I've been running a series of social media posts throughout April featuring graphs, charts, and statistics regarding guests on The Children's Book podcast. Using the hashtag #knowyourpodcast my goal has been to shed light on how accurately my guest list over the past year on the podcast aligns with my goals and values on the show.
I've recently launched a Patreon page as a means of giving listeners an outlet where you can choose, if you'd like, to directly back the podcast. In even proposing such a request I felt it important to lay all of my cards out on the table, as it were.
PART 1 of the graphs reviewed general information about the podcast including listenership, number of episodes, and the most requested guest for the show.
In PART 2 I break down the presence of women through the guest list and across book formats.
Before we begin, I want to recognize my use of binary gender labels in the graphs below. All of my guests from the start of the podcast until now (April 2018) have been cisgender guests, I welcome authors and illustrators who identify as nonbinary, but have not yet interviewed any individual who identifies as such.
In the early years of the podcast I didn't give much thought to how gender was represented across the podcast guest list, though I've tended to interview more female guests than male (with 2015 being the exception).
Interestingly, I seem to divide my focus almost equally between male and female authors and illustrators of picture books. In general I'd like to see women represented as around 70-75% of my guests. Picture books are an area I need to work on.
Though I do not interview many middle grade authors, the ratio of female guests to male over the past year suggests a healthy balance of both.
And I interview even fewer YA authors, so this may more be a result of the authors of the books my friends are most likely to recommend to me versus any sort of conscious decision I was making.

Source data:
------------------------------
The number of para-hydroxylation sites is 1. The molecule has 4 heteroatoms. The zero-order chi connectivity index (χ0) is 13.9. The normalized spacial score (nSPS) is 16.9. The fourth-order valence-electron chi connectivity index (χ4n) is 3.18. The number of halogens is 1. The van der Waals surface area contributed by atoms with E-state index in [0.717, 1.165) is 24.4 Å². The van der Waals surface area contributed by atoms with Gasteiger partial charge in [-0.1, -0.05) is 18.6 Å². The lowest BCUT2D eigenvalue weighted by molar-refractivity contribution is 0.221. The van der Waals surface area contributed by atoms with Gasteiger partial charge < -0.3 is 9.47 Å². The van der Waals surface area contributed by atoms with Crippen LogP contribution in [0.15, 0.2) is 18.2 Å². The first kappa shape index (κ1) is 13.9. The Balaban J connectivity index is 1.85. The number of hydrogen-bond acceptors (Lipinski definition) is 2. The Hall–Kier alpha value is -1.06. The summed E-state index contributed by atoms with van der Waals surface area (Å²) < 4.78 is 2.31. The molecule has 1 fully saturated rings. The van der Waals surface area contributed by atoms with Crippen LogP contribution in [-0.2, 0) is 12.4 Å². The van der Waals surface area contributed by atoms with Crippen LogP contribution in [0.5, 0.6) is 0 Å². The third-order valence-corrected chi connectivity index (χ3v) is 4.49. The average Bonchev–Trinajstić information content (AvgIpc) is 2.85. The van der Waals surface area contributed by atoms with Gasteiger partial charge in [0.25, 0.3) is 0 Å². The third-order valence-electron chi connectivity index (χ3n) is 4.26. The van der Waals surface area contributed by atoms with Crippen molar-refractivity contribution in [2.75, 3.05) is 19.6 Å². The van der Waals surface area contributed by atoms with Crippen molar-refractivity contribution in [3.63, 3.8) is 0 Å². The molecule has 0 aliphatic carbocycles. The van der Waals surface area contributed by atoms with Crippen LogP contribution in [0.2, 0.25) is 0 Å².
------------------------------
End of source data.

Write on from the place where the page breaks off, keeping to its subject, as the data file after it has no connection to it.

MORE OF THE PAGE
I'm always a bit disappointed that I don't represent graphic novels more than I do on the show (and I'm working to improve on that), but I think it's particularly important to be interviewing more female cartoonist. After all, I want my students (especially my 5th grade girls) to see themselves in this possibility of telling stories through comics.
These women represent some really outstanding books, but I'm a bit disappointed that this list only contains one person of color. A number of factors go into making a popular episode including how recognizable the guest might be, how much people are talking about the featured book already, and how much the episode gets promoted over social media. These episodes resonated most closely with listeners at the time of running the numbers.
I love asking you, the listeners, who you'd like to hear on the show. It's a chance for me to find out about new books, talented authors and illustrators, and sometimes you and I are on exactly the same page. I don't know LeUyen Pham personally, though we did meet very briefly at a librarian conference a few years ago, but, like many, I've been a fan for many, many years. I hope to have her on an upcoming show soon.
And I'll leave you with this final slide calling to light the percentage of guests in the past year or so representing women, broken down further to women of color and Indigenous or First Nation women writers. This is probably one of the most useful charts of the series for me because it so effectively (and quite literally) illustrates the room I have to grow in regards to representation of women and women of color on the podcast.
Thanks again for going on this journey with me.